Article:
Here's an introduction to the ordinary Winner (card game):

http://en.wikipedia.org/wiki/Winner_(card_game)

I'm thinking about a simplification of the game.

** I've copied this problem to cstheory **

It is a two-player game.

We use $w(i, A, B)$ to describe a situation. ($i \in \mathbb{Z}, i \ge 0$, $A, B \subseteq\left\{1, 2, \cdots, n\right\}$)

Every time, one of the two players will receive a situation $w(i, A, B)$. (Postscript: $B$ is known to the player)

If $B = \emptyset$, the player loses.

Otherwise the player have two choices.

He could throw either $w(0, B, A)$, which means pass, or $w(j, B, A - \{j\})$, where $j \in A, j > i$, to the other player.

The game starts with the first player receiving $w(0, A_0, B_0)$.

I want to know the best strategy for the players (if he can win).

Postscript:

We can describe it more formal.

Let $\mathbb{Z}_n = \left\{1, 2, \cdots, n\right\}$, $\mathrm{Bool} = \left\{\mathrm{False}, \mathrm{True}\right\}$.

Function $f:\,\left\{ 0, 1, \cdots, n \right\} \times 2^{\mathbb{Z}_n} \times 2^{\mathbb{Z}_n} \to \mathrm{Bool}$

Where $$ f ( i, A, B ) = \left\{ \begin{array}{ll} \mathrm{False} & B = \emptyset \\\\ \mathrm{True} & \exists j \in A: j > i, f(j, B, A - \left\{j\right\}) = \mathrm{False} \\\\ \mathrm{True} & f(0, B, A) = \mathrm{False} \\\\ \mathrm{False} & \textrm{otherwise} \end{array} \right. $$ Try to find out an algorithm to calculate $f$.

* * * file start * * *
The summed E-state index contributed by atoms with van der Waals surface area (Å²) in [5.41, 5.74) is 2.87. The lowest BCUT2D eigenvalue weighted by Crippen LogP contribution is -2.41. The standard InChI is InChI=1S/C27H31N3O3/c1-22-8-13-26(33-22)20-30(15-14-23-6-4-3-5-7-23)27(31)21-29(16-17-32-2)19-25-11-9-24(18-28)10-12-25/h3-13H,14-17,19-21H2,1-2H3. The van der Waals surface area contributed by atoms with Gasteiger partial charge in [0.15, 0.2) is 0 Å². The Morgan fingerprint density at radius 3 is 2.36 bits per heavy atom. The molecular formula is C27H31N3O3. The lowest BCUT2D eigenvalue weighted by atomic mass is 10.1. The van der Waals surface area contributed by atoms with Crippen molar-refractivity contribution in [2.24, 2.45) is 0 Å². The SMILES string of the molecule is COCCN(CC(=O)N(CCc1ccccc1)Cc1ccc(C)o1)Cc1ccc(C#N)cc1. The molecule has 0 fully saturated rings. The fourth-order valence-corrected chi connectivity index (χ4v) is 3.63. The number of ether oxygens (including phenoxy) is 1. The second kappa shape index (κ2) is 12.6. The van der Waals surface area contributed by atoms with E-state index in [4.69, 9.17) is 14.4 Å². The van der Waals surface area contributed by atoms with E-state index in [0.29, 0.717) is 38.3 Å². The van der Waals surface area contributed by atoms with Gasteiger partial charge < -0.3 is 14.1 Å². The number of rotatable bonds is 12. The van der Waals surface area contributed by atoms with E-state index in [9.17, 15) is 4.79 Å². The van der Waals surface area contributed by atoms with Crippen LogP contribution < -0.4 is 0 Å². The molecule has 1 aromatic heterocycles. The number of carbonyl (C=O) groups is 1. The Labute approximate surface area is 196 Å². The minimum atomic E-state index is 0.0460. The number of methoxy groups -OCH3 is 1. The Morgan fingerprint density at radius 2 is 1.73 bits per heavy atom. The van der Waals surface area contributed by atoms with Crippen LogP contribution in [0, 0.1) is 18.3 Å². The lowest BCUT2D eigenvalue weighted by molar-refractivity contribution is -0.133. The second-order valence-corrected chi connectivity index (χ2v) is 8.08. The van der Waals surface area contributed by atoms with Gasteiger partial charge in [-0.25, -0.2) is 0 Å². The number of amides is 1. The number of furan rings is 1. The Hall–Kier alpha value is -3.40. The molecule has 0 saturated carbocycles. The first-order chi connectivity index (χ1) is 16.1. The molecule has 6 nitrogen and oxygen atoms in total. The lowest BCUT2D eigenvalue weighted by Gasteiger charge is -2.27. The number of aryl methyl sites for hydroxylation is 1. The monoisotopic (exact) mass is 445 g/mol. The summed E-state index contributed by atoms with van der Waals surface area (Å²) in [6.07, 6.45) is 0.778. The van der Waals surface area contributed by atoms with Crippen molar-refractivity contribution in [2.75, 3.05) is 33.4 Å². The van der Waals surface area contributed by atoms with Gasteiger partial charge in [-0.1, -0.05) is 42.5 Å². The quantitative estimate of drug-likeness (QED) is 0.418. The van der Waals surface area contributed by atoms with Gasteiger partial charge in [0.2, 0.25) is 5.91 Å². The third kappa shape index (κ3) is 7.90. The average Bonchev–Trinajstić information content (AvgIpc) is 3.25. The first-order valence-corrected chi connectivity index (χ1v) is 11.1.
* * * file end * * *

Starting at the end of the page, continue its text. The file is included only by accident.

Ordering $\mathrm{Bool}$ with $\mathrm{False} < \mathrm{True}$, we can claim that $w(i, A, B)$ is better than $w(i', A', B')$ if and only if $f(i, A, B) \ge f(i', A', B')$

Here are some wrong strategies:

- Each time throw the smallest card. Let $n = 3, A = \left\{1,3\right\}, B = \left\{2\right\}$, the winning strategy for $w(0, A, B)$ is throw $w(3, B, A - \left\{3\right\})$ to the other. If he throw $w(1, B, A - \left\{1\right\})$, he will lose.
- Each time throw the smallest card except when the other player only has one card. It is a stronger strategy than 1, but it is also wrong. Only think about $w(0, \left\{1, 4, 6, 7\right\}, \left\{2, 3, 5, 8\right\})$. You found that if you keep strategy 2, you will lose, and there's a winning strategy when you throw the card $7$ at first.

`$\{1,\dots,n\}$`

) and the aim of the game is to get rid of its own cards. The first player plays any card on the table, then the other player must play a (strictly) bigger card, and so on until one of the players cannot play or decides to pass. Then the cards on the table are discarded, and the other player start again by playing any card (which will be followed by a bigger card). And so on until one of the two players run out of cards and win the game. – Guillaume Brunerie Jan 28 '12 at 7:45